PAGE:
It’s November, which means you’ve said a temporary farewell to your parents and friends, spouse and children, and you’ve locked yourself away in the stair cupboard with a electric lantern and your favorite writing utensils. Twice a day there’s a delivery of caffeine, cigarettes, and SunChips, and you exchange them for a Folgers can filled with your waste. A digital clock flashes its red face, mocking you, ticking down the seconds in the month, making your upper lip sweat and tremble. You will not see the light of day until 50k words make it onto paper, and nothing is going to stop you, not even God.
Or something very close to that, anyway.
It’s day 5 of NaNoWriMo, which, according to
Google’s my calculations, means that you should be cruising right along to your 8 thousandth word, give or take a few hundred. (Yes, to strike that imposing target of 50k words in 30 days, all you need to do is to write a much more encouragingly diminutive number of 1,667 a day.) Congratulations! That’s a lot of words; it’s already technically a novelette, actually. Look at you, writing novelettes! I bet that person who thinks you’re weird for participating in these shenanigans didn’t write anything this week; they just ate sensibly and had social contact, like a big dweeb.
If you haven’t written 8 thousand words yet, that’s okay! Don’t start freaking out. It’s a long game, pal, and we’re just getting started. You can make up all the words that you missed in the next 25 days without too much additional pain, especially if you dole them out over the remainder of the month.
Suppose you only have 2 thousand words so far, that only means you have to knuckle down and write 1,920 words a day for the next 25 days. That doesn’t sound so bad, does it? 300 measly words is barely even an extra helping on your plate. It’s, like, a few more tater tots. You can eat a few more tater tots, can’t you? Of course you can, you’re hungry! You’re a ravenous word wolf!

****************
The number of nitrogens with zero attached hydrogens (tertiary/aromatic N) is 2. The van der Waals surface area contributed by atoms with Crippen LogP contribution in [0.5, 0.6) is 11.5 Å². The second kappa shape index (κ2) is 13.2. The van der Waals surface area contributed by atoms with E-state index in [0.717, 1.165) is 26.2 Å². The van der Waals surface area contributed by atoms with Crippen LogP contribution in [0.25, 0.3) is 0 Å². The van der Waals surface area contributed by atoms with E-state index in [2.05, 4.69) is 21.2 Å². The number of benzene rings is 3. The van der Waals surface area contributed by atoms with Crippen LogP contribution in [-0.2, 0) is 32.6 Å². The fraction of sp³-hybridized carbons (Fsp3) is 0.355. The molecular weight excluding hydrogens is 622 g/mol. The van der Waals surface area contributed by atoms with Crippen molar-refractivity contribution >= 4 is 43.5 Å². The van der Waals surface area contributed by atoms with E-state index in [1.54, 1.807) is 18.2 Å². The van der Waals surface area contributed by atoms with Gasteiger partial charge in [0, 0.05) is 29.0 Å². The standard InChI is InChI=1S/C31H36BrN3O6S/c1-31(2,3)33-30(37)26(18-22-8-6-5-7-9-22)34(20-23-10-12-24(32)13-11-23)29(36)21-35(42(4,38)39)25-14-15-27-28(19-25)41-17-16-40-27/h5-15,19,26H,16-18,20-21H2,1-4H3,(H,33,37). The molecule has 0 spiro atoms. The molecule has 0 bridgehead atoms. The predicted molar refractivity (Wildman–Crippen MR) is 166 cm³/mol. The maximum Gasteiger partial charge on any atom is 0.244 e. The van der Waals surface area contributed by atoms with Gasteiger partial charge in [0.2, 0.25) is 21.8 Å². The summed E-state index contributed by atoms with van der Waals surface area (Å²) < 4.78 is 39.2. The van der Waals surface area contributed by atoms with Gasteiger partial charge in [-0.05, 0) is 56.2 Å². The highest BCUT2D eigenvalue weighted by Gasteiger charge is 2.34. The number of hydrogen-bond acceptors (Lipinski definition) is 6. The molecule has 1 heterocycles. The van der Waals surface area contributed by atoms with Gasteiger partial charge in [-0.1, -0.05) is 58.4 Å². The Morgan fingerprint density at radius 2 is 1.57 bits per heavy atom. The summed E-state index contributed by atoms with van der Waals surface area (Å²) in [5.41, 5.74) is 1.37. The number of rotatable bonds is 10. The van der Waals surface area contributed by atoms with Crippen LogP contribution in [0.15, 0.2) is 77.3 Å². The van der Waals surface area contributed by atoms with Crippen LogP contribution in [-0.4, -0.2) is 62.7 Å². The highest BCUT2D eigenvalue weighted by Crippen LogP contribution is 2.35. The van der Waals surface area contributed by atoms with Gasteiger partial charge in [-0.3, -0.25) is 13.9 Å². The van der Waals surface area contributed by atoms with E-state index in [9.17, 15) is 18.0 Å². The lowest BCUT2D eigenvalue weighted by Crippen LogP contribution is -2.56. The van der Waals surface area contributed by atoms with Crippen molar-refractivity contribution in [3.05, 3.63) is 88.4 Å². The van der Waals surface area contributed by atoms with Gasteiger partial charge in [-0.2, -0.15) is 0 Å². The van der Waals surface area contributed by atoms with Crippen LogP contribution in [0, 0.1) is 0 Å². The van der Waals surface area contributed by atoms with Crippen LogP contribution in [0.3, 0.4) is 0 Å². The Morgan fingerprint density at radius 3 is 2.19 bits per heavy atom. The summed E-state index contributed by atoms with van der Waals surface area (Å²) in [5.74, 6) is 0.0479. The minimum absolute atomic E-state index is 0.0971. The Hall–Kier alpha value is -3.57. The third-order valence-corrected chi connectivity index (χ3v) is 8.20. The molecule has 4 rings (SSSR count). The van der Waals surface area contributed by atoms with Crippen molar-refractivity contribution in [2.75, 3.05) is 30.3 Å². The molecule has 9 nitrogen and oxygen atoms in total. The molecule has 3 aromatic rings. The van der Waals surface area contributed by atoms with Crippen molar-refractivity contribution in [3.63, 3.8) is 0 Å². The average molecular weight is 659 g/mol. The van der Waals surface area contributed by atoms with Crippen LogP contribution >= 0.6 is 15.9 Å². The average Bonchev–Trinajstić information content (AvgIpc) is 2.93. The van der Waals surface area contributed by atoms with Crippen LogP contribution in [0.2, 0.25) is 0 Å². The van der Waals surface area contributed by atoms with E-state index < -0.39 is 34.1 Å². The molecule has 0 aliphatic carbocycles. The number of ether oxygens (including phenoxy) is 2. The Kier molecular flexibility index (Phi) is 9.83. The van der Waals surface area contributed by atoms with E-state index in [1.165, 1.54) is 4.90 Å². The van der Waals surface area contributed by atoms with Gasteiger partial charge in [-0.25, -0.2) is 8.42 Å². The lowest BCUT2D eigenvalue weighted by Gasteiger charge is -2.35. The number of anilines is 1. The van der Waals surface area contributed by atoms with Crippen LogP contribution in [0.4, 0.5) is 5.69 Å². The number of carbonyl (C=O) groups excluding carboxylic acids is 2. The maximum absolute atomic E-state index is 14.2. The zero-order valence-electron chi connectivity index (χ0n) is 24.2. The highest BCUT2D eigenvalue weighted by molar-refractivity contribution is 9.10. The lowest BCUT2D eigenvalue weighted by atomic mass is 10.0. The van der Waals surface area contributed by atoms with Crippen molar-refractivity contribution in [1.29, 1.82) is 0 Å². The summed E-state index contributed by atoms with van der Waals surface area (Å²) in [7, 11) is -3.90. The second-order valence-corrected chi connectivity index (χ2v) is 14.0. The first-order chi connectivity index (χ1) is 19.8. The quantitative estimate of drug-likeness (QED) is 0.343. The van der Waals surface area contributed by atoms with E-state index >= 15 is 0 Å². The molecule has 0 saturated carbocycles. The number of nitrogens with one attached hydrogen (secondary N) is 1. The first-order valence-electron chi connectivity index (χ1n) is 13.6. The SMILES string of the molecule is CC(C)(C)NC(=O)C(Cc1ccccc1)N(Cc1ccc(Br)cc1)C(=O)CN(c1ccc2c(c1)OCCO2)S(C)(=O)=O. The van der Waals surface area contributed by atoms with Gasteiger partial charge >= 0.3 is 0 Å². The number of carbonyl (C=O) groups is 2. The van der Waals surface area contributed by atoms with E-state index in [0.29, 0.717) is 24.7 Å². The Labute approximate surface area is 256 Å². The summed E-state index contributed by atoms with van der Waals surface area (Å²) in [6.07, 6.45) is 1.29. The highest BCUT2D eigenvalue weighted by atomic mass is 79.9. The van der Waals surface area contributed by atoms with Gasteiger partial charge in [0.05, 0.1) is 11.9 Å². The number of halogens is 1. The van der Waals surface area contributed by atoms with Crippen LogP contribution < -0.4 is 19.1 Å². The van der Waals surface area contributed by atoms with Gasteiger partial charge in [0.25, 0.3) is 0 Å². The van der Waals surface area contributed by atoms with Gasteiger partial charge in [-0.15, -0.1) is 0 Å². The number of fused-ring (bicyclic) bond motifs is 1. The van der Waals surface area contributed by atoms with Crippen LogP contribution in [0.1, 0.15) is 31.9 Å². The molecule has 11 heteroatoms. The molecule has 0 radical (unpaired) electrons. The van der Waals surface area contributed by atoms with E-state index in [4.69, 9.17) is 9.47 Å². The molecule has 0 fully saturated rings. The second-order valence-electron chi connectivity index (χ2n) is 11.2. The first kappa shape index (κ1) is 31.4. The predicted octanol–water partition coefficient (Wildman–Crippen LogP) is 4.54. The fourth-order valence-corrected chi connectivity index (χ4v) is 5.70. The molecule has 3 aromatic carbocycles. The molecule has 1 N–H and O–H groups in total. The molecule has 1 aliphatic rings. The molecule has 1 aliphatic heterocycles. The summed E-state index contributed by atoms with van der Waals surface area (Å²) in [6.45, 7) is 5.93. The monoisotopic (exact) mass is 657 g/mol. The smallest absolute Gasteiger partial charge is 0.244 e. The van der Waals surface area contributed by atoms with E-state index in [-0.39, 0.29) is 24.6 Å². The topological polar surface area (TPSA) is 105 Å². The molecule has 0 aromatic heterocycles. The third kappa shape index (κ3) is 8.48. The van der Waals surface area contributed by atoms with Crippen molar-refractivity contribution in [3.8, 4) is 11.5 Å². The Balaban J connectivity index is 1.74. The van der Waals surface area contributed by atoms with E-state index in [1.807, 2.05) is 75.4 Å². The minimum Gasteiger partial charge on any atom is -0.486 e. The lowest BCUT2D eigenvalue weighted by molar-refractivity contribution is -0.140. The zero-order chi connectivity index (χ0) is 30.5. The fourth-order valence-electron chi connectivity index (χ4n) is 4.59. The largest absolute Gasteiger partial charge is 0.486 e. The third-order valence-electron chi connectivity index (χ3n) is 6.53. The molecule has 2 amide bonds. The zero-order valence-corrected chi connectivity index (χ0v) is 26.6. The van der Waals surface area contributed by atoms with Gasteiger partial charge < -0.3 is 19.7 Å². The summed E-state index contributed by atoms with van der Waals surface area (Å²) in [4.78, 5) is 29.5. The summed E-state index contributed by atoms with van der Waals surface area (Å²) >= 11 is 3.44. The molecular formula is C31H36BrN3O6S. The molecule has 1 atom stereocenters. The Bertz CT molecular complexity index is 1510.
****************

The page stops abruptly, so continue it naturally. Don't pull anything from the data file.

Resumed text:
The important thing to remember is that NaNoWriMo isn’t about brainstorming, or outlining, or revising, or perfecting, or–frankly–even thinking. It’s about writing. It’s fingers on the keys, pen on the paper, and words on the page, whether those words are brilliant or they’re absolute drivel (and they’re probably going to lean toward the latter).
Your plot hasn’t an ounce of logic to it and your characters are paper thin? Who cares! How many words do ya got? Heck, when in doubt, write your grievances down. “Sentient mops and brooms doesn’t make any sense at all, but I like the bit about the evil janitor.” That’s 20 more words toward your daily total, so well done.
Can’t think of an idea at all? Start there! Type out a journal entry about how you’ve no inspiration, and transition into whatever seeps out of that grousing. Hey, maybe your protagonist is the one who’s complaining? Yeah, they’re an author participating in NaNoWriMo, suffering from a serious case of writer’s block, and someone has hacked into their computer and is taunting them, threatening to kill them if they don’t complete their word counts. Talk about Write Or Die, amiright?
Also, check out Write Or Die.
Remember, NaNoWriMo is meant to show you that writing a novel is not only possible, it’s attainable, while conditioning you for the discipline required to be a professional writer; that is to say, writing every day, whether it stinks or it wafts like nonna’s apple pie.
More importantly, though, it’s supposed to be fun, so get back to your novel and go buck wild. Add some sexy werewolves. Everyone loves a good, sexy werewolf.